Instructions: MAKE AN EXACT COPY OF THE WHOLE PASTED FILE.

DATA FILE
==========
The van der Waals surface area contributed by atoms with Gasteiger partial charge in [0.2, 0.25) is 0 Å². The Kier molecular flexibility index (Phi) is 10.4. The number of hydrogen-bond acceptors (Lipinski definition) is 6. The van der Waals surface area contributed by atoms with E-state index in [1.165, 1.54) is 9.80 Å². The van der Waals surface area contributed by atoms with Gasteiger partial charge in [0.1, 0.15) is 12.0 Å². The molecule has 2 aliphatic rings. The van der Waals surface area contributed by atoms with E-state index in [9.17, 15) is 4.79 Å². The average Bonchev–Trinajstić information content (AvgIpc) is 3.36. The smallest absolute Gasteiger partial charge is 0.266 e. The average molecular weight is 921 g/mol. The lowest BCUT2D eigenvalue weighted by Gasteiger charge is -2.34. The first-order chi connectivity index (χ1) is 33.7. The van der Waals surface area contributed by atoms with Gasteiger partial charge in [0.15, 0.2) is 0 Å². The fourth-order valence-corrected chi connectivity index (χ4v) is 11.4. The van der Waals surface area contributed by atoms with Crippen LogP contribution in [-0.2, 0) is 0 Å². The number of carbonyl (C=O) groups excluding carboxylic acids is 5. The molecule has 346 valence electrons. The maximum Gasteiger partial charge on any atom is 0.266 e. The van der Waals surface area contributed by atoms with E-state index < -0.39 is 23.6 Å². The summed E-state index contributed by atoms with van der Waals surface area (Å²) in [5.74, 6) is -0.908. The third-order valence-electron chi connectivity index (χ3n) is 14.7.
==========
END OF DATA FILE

The van der Waals surface area contributed by atoms with Gasteiger partial charge in [0.2, 0.25) is 0 Å². The Kier molecular flexibility index (Phi) is 10.4. The number of hydrogen-bond acceptors (Lipinski definition) is 6. The van der Waals surface area contributed by atoms with E-state index in [1.165, 1.54) is 9.80 Å². The van der Waals surface area contributed by atoms with Gasteiger partial charge in [0.1, 0.15) is 12.0 Å². The molecule has 2 aliphatic rings. The van der Waals surface area contributed by atoms with E-state index in [9.17, 15) is 4.79 Å². The average Bonchev–Trinajstić information content (AvgIpc) is 3.36. The smallest absolute Gasteiger partial charge is 0.266 e. The average molecular weight is 921 g/mol. The lowest BCUT2D eigenvalue weighted by Gasteiger charge is -2.34. The first-order chi connectivity index (χ1) is 33.7. The van der Waals surface area contributed by atoms with Gasteiger partial charge in [0.15, 0.2) is 0 Å². The fourth-order valence-corrected chi connectivity index (χ4v) is 11.4. The van der Waals surface area contributed by atoms with Crippen LogP contribution in [-0.2, 0) is 0 Å². The number of carbonyl (C=O) groups excluding carboxylic acids is 5. The molecule has 346 valence electrons. The maximum Gasteiger partial charge on any atom is 0.266 e. The van der Waals surface area contributed by atoms with E-state index < -0.39 is 23.6 Å². The summed E-state index contributed by atoms with van der Waals surface area (Å²) in [5.74, 6) is -0.908. The third-order valence-electron chi connectivity index (χ3n) is 14.7.